Contrary to the claims of “unlimited wolf killing” throughout the Northern Rockies states, each of the three states does regulate wolf harvest. Despite claims that Idaho would kill 90% of its wolf population, Idaho still has more than 1,500 wolves. Wyoming has more than double the number of wolves required for recovery, and Montana’s wolf population has remained 6-8 times larger than recovery targets, with more than 1,100 wolves. But sure, wolves need federal protection from the states?

There is no emergency. That’s a bogus claim based on an unfavorable view of wolf management that allows wolves to be killed. It’s more convenient to claim that wolves are being savagely hunted by wolf-haters rather than give legitimacy to the wide diversity of people who may want to hunt and harvest wolves, or to have state officials managing wolf populations. But that doesn’t generate the level of clicks or donations as claiming that “anti-wolf legislators and extremists” have “stepped up their attacks on these vulnerable animals” while urging the Biden administration to “stop cruel wolf killings.”

The Park’s Non-Controversy

Yellowstone National Park officials complained that 25 wolves inhabiting the park during a portion of the year were killed in hunting seasons in adjacent states (mostly in Montana), yet failed to mention that the remaining park population of 89 wolves is on par with park wolf numbers for more than a decade.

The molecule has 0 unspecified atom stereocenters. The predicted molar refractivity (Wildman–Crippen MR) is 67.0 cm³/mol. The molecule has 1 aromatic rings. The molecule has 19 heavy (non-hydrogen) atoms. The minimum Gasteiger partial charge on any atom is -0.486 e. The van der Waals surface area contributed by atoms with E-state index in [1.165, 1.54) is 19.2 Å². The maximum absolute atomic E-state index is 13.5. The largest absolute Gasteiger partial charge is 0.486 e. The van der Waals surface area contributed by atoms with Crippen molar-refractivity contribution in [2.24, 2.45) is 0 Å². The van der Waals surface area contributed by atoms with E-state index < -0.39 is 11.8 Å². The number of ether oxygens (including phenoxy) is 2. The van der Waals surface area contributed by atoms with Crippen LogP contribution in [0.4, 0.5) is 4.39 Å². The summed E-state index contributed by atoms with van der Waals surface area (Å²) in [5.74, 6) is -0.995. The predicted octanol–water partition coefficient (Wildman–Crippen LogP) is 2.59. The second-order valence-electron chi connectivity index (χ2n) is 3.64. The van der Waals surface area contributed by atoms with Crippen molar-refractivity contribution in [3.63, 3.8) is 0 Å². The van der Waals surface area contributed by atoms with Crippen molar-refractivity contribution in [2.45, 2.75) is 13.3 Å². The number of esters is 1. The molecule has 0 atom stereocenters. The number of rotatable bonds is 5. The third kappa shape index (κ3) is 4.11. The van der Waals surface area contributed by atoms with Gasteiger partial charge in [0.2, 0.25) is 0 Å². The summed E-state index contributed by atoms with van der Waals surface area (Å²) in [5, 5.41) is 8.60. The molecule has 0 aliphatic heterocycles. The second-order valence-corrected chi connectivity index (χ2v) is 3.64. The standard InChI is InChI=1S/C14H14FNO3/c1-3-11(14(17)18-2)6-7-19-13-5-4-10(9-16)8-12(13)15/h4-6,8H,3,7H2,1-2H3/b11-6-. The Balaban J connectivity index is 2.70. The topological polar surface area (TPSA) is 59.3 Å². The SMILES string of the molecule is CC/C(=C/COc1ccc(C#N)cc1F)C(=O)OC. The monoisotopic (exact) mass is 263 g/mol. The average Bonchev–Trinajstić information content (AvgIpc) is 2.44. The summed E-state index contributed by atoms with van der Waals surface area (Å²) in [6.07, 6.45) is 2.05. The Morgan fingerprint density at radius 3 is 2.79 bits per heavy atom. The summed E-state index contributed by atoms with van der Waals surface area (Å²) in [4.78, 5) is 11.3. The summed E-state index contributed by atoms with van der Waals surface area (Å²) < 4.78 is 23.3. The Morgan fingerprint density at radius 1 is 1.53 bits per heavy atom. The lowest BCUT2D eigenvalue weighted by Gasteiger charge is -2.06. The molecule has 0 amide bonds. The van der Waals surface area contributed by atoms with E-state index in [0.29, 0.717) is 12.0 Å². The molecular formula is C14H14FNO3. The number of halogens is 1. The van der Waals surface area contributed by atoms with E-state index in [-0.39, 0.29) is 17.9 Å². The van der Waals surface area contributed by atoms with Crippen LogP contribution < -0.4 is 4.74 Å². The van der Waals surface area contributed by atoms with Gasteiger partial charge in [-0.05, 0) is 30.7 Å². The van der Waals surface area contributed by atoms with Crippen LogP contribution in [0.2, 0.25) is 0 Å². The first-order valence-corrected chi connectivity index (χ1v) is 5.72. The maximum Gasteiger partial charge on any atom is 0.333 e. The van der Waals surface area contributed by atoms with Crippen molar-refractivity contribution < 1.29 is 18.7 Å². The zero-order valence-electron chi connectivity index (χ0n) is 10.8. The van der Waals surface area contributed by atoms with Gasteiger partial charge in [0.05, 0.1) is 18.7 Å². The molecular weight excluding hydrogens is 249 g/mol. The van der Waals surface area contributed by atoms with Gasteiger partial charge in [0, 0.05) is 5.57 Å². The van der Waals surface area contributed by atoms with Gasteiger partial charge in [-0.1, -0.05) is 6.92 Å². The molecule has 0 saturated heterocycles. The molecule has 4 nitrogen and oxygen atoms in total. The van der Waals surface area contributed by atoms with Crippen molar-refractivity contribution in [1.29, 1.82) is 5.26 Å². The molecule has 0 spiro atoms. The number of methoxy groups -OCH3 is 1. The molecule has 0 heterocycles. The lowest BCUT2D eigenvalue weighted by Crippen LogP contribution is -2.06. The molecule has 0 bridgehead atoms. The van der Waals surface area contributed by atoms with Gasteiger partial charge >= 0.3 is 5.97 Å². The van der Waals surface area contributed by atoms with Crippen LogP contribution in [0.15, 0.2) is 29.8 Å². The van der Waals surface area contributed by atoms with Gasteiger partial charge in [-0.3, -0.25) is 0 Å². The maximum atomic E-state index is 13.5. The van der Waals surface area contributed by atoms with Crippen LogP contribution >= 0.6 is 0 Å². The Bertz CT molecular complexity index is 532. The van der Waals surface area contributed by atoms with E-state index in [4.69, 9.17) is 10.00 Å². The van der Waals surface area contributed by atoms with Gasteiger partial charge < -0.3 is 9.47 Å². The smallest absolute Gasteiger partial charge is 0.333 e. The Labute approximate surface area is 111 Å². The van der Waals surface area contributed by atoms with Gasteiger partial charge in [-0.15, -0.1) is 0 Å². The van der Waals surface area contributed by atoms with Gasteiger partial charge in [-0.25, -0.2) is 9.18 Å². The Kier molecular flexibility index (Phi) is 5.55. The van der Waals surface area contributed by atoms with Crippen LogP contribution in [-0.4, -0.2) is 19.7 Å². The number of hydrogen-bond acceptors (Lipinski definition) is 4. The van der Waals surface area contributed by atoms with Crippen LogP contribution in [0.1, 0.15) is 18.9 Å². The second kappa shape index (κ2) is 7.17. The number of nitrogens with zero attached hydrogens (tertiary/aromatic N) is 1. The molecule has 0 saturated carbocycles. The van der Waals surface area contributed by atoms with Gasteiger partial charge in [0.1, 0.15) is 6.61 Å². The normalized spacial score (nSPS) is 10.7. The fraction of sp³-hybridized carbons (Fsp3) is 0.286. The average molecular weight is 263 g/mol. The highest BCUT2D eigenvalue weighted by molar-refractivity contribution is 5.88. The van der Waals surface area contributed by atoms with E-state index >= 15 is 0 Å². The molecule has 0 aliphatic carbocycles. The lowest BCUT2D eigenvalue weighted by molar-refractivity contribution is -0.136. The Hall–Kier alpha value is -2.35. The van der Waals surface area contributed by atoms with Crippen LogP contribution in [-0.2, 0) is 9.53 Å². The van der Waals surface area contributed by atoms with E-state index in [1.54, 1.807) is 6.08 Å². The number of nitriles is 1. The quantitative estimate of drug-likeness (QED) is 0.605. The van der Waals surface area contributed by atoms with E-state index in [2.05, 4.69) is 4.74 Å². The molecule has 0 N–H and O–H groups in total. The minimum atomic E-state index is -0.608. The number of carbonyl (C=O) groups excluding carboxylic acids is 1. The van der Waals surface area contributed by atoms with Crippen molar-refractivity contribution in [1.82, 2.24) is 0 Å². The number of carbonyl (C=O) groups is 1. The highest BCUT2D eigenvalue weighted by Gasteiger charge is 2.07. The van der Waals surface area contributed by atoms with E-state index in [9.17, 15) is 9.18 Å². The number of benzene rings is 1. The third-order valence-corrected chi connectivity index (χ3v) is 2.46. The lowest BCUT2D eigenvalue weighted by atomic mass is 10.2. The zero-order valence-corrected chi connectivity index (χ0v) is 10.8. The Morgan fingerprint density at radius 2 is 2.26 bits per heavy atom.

Although the Park Service blamed Montana and its wolf harvest laws for the decrease in the park’s wolf population, history has repeatedly shown that once the wolf population in Yellowstone reaches a certain level, there are expected outcomes: Wolves will kill each other, pup production will be impacted by disease outbreaks, and wolves will seek new ground outside the park. It happens time and again.

The increased wolf harvest adjacent to the park this winter was a predictable result of the wolf population boom that occurred inside Yellowstone in 2020, when the wolf population increased 31% in one year to 123 wolves.

Although Yellowstone’s wolf population has fallen to 89, that number is in line with its population count over the last decade; the park wolf population has stayed in the range of 80-108 wolves with little fluctuation since 2009. Park Service documents indicate that this population level is “likely due to fewer elk in the ecosystem” than in the past, and when the wolf population increases, park officials report wolves losing condition as more wolves vie for meals from a prey base that has declined.

The park’s largest wolf population decline was in 2005, when the wolf population dropped 30% from 171 to 118 wolves, with three packs leaving the park or dissolving, wolves killing other wolves, and diseases killing pups. Just two years later, the park’s population of 124 wolves dropped 27% in one year as wolves killed each other and disease again took its toll on the high-density population.